The season finale was packed with drama and tension, especially at the end as Lewis Hamilton tried everything to change his situation and win the world championship.
His personal strategy was clear, meanwhile team race strategy decisions had a huge bearing on what happened behind him, with Red Bull trying to win the race using a different strategy gambit, but getting caught out by some excellent work by Ferrari.
The Scuderia beat Red Bull despite having a slower car, thanks to strategy.
Here’s the inside track from strategists involved in the race, on how it all happened.
With three tyres to choose from this year, many teams had prioritised the ultra soft for qualifying and the soft for the race. But having a new set of supersofts for the final stint of the race turned out to be a very beneficial strategy.
Red Bull decided to use theirs in the Q2 qualifying session, which meant that they would start the race on them. To do this and to forfeit the chance to have a new set of supersofts at the end meant that it was critical both drivers had a long and productive first stint.
Many teams’ strategy models showed that a one stop strategy was possible starting on the Soft and then using the Supersoft at the end, a luxury not allowed for the top ten, who had to start on their qualifying tyres.
To do one stop starting on supersofts was possible, but right on the limit. Max Verstappen pulled it off superbly after dropping to the back at the start. Daniel Ricciardo was left wishing he had tried one stop too after losing out to Vettel and Verstappen at the end.
Very stable conditions as always at Yas Marina led to ideal practice running for all teams and a clear picture of what the tyres would be capable of on race day.
What made this race unique was that Red Bull and Ferrari could be certain of one thing about Mercedes’ strategy: it would have to be conservative and fair to both drivers as they were fighting for a world championship.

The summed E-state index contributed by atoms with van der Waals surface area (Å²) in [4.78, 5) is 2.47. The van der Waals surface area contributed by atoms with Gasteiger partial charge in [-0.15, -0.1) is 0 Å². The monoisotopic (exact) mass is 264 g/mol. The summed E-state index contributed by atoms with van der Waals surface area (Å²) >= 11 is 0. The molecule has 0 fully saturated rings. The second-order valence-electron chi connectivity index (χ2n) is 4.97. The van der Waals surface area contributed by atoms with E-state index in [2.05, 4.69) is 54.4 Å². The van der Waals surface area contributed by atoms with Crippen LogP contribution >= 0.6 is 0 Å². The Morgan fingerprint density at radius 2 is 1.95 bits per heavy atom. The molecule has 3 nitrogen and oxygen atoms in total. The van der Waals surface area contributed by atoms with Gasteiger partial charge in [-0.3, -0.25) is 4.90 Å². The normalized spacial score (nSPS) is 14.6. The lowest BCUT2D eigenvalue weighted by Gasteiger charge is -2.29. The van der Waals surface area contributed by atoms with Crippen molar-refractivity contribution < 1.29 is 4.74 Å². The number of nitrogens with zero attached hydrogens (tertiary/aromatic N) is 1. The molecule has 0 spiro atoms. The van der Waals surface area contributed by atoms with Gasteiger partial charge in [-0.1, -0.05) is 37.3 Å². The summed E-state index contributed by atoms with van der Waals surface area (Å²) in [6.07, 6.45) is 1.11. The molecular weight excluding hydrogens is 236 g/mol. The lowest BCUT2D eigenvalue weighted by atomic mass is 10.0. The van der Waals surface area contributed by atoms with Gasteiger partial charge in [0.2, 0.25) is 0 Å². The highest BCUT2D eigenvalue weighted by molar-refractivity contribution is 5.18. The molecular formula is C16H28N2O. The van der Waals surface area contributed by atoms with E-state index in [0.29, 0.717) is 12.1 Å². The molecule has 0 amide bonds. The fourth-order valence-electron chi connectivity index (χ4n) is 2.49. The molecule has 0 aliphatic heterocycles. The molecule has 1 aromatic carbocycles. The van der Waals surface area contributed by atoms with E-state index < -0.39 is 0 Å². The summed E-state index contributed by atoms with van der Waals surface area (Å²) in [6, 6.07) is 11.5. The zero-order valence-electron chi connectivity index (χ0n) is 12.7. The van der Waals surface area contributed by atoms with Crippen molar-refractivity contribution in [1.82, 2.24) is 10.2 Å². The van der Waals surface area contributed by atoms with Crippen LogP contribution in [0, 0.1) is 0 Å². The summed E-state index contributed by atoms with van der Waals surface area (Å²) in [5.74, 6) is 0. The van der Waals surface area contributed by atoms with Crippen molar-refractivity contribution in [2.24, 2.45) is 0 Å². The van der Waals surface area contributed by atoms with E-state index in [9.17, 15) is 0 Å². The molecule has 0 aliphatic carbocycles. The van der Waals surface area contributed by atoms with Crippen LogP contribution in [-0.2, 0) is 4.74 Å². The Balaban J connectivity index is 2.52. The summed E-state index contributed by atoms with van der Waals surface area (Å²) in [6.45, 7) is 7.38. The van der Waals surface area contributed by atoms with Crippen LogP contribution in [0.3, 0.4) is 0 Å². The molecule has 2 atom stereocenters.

That meant a straight forward two stop strategy for both; ultrasoft – soft –soft.
Knowing this meant that their rivals could seek to exploit it and there was a certain vulnerability to Mercedes for this race, even if they still had a modest car pace advantage in race conditions.
Furthermore, it was clear that Lewis Hamilton would have to back his team mate Nico Rosberg into the pack at some point in the race, to try to get two cars between him and his rival and swing the points advantage his way. This was always likely to be towards the end of the race, when Rosberg would have no time or strategy options to recover.
Knowing that, Ferrari went into this race better prepared than Red Bull and this was a race and a podium that they took away from Red Bull, which is pretty unusual for this season. Normally it is the other way around.
Verstappen’s race was obviously compromised by the first lap spin he suffered and he had to negotiate quite a bit of traffic. He had considered a one-stop strategy anyway after qualifying a disappointing sixth on the grid, but the team went for it after losing so much ground.
After what happened on the opening lap, Ricciardo’s race should have been significantly further up the road than Verstappen’s but he finished behind him. Here is why.
It started when he lost a position at the start to Raikkonen. The superior grip off the line of the ultrasoft will have contributed to that.
Red Bull then got caught out by the conflict between what they normally do well, which is to be aggressive in the first stint and undercut other cars and what they were set up to do in this race, which is run a long first stint on supersoft.